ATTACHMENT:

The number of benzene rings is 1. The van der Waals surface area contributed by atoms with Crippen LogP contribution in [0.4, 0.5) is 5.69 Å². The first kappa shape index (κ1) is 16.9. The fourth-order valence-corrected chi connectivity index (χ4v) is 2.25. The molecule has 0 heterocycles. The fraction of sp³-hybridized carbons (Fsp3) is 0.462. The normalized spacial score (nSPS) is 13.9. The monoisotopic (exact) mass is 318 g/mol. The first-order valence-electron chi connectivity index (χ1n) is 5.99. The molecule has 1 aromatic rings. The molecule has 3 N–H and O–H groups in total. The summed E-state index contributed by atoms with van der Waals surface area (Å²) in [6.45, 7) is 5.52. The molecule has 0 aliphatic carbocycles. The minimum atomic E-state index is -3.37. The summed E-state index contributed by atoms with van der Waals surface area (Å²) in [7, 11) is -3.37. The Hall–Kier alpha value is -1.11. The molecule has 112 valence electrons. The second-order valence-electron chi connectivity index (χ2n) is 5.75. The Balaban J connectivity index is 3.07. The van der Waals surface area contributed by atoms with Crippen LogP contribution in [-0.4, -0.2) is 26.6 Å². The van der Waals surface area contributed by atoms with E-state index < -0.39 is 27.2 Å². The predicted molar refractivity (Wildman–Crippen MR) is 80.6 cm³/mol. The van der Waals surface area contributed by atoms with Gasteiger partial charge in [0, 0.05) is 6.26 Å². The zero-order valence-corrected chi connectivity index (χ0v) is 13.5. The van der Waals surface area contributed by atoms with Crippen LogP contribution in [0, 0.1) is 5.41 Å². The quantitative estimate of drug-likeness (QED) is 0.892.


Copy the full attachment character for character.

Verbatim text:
The number of benzene rings is 1. The van der Waals surface area contributed by atoms with Crippen LogP contribution in [0.4, 0.5) is 5.69 Å². The first kappa shape index (κ1) is 16.9. The fourth-order valence-corrected chi connectivity index (χ4v) is 2.25. The molecule has 0 heterocycles. The fraction of sp³-hybridized carbons (Fsp3) is 0.462. The normalized spacial score (nSPS) is 13.9. The monoisotopic (exact) mass is 318 g/mol. The first-order valence-electron chi connectivity index (χ1n) is 5.99. The molecule has 1 aromatic rings. The molecule has 3 N–H and O–H groups in total. The summed E-state index contributed by atoms with van der Waals surface area (Å²) in [6.45, 7) is 5.52. The molecule has 0 aliphatic carbocycles. The minimum atomic E-state index is -3.37. The summed E-state index contributed by atoms with van der Waals surface area (Å²) in [7, 11) is -3.37. The Hall–Kier alpha value is -1.11. The molecule has 112 valence electrons. The second-order valence-electron chi connectivity index (χ2n) is 5.75. The Balaban J connectivity index is 3.07. The van der Waals surface area contributed by atoms with Crippen LogP contribution in [-0.4, -0.2) is 26.6 Å². The van der Waals surface area contributed by atoms with E-state index < -0.39 is 27.2 Å². The predicted molar refractivity (Wildman–Crippen MR) is 80.6 cm³/mol. The van der Waals surface area contributed by atoms with Gasteiger partial charge in [0, 0.05) is 6.26 Å². The zero-order valence-corrected chi connectivity index (χ0v) is 13.5. The van der Waals surface area contributed by atoms with Crippen LogP contribution in [0, 0.1) is 5.41 Å². The quantitative estimate of drug-likeness (QED) is 0.892.